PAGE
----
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ARS Home » Plains Area » Lincoln, Nebraska » Wheat, Sorghum and Forage Research » Research » Publications at this Location » Publication #180592


item Kothapalli, Nagarama
item Sarath, Gautam
item Zempleni, Janos

Submitted to: Journal of Nutrition
Publication Type: Peer Reviewed Journal
Publication Acceptance Date: 7/11/2005
Publication Date: 10/1/2005
Citation: Kothapalli, N., Sarath, G., Zempleni, J. 2005. Biotinylation of k12 in histone h4 decreases in response to dna double stranded reaks in human jar choriocarcinoma cells. Journal of Nutrition, 135(1):2337-2442.

Interpretive Summary: Covalent modification of histones by small molecules plays an essential role in chromatin remodeling and thus in most cellular processes involving DNA. In this study we have used antibodies to a site-specific modification to understand the role of biotinylation of lysine 12 on Histone H4. Our studies demonstrate that a transient decrease in biotinylation of Histone H4 might be an important signal for double stranded break in DNA. Breaks in DNA are hallmarks for chromosomal abnormalities, potentially leading malignant states.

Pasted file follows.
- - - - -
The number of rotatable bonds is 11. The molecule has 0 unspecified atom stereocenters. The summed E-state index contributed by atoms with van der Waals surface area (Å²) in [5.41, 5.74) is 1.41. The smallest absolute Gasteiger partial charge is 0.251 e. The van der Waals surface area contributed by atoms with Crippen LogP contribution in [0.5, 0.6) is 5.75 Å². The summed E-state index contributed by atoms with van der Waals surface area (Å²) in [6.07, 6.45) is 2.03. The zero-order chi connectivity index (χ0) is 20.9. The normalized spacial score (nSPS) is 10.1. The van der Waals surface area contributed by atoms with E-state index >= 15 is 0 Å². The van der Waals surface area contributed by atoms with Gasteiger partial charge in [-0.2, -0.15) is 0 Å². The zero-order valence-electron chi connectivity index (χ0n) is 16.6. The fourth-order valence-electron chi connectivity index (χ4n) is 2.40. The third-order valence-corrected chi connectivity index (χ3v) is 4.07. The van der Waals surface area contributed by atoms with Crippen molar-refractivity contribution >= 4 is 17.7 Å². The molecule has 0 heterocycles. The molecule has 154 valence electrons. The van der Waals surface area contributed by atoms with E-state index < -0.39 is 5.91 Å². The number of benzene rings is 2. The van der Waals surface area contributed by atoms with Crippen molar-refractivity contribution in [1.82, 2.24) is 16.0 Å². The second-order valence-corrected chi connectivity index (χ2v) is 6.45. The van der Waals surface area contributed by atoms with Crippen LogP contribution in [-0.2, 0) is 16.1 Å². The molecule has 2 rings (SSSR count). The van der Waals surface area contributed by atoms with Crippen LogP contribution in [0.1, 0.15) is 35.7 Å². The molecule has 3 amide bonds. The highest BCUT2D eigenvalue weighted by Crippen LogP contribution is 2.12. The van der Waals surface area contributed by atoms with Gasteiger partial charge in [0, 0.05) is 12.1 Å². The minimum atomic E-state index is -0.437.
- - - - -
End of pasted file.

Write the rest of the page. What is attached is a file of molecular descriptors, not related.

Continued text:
Technical Abstract: Posttranslational modifications of histones play essential roles in remodeling of chromatin structure and DNA repair. Recently, biotinylation of distinct lysine residues of histones H2A, H3, and H4 has been identified as novel modifications. Evidence has been provided that these modifications participate in cell proliferation, gene silencing, and the cellular response to UV-induced DNA damage. Here, we tested the hypothesis that biotinylation of K12 in histone H4 plays a role in the cellular response to double-strand breaks (DSB) of DNA. DSB were caused experimentally by treating human choriocarcinoma (JAr) cells with etoposide. Addition of etoposide to the culture medium elicited approximately 50% loss in the biotinylation of K12 in histone H4 after 20 min of treatment. Biotinylation returned to initial levels 120 min after addition of etoposide to the medium. Interestingly, phosphorylation of S14 of histone H2B and poly(ADP-ribosylation) of glutamate residues on histone H2A that are known markers of DSB in DNA occurred substantially later than the observed decrease in K12-biotinylation. Moreover, decreased biotinylation of K12 of histone H4 was specific for DSB but was not detectable in response to single-strand breaks or formation of thymine dimers. Decreased biotinylation of histone H4 in response to DSB was not specific for choriocarcinoma cells but was also observed in lymphoid (Jurkat) cells. Biotin-deficient choriocarcinoma cells showed decreased rates of survival in response to etoposide treatment compared with biotin-sufficient controls. Collectively, these studies suggest that biotinylation of K12 in histone H4 is an early signaling event in response to DSB.